Arthroscopic hip replacement removes damaged cartilage and bone in the hip and replaces it with parts made of plastic, metal, or ceramic for durability. This procedure is performed with a minimally invasive method that utilizes an arthroscope (a narrow tube with a video camera on its end) inserted through small incisions in order to guide the surgeon through the procedure.
Also Known As:
- Minimally invasive hip replacement
- Minimally invasive hip arthroplasty
- Arthroscopic hip surgery
- Hip arthroscopy
- Total hip replacement
Conditions Treated with Arthroscopic Hip Replacement:
Arthroscopic hip replacement is utilized to treat conditions such as hip dislocation, hip pain, hip fracture, and lack of mobility. It is also used to treat arthritis, osteoarthritis, and rheumatoid arthritis of the hip.
Before attempting arthroscopic hip replacement, non-surgical alternatives like steroid injections, hyaluronic acid injections, pain medications, strength training and physical therapy might be attempted. A hip brace can also be recommended. Surgical alternatives to arthroscopic hip replacement include open hip replacement, hip fusion, and a hip osteotomy.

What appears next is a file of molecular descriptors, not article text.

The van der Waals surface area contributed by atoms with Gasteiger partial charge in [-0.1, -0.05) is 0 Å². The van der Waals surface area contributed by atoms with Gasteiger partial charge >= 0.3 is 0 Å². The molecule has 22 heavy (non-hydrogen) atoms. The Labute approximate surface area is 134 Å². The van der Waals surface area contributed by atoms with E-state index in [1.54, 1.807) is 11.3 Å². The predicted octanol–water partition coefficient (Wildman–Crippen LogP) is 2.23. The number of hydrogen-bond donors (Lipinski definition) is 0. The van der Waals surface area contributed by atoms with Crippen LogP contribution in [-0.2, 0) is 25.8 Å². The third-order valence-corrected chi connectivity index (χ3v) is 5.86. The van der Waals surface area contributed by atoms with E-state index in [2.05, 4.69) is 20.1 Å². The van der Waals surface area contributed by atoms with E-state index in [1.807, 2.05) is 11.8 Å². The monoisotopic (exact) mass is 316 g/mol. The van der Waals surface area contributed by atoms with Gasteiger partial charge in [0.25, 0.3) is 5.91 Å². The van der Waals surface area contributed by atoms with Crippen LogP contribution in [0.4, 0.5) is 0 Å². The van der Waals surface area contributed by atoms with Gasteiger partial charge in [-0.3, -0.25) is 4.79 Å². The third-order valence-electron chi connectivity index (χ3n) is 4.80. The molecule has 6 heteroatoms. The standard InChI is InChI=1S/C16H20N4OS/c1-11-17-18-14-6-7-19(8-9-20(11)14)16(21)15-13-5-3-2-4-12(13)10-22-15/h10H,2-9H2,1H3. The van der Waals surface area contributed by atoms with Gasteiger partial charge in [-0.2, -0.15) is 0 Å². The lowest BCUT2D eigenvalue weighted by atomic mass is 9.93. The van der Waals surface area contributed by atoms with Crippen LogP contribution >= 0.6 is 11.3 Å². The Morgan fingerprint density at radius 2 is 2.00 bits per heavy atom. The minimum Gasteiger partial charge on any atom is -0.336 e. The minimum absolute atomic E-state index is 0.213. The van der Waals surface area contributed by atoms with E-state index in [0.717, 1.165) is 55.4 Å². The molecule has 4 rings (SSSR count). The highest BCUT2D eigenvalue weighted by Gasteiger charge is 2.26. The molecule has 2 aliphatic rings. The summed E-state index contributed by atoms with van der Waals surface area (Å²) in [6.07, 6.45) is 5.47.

Anesthesia with Arthroscopic Hip Replacement:
Arthroscopic hip replacement is typically performed under general anesthesia, which means that the patient is asleep and totally unaware during the procedure.
Potential Complications from Arthroscopic Hip Replacement:
Complications that can surface following an arthroscopic hip replacement include infection, bleeding, or a negative reaction to the anesthesia that is used. It is also possible for there to be no improvement in hip mobility after the procedure, or for the patient to experience dislocation or inflammation around the artificial joint.
Prognosis after Arthroscopic Hip Replacement:
The prognosis for a positive end result following arthroscopic hip replacement is good. Only about 10 percent of patients require further surgery for the same issue later.
Recovery from Arthroscopic Hip Replacement:
The total recovery time for arthroscopic hip replacement is three to six months. Recovery times for arthroscopic hip procedures tend to be shorter than for procedures performed using the open method.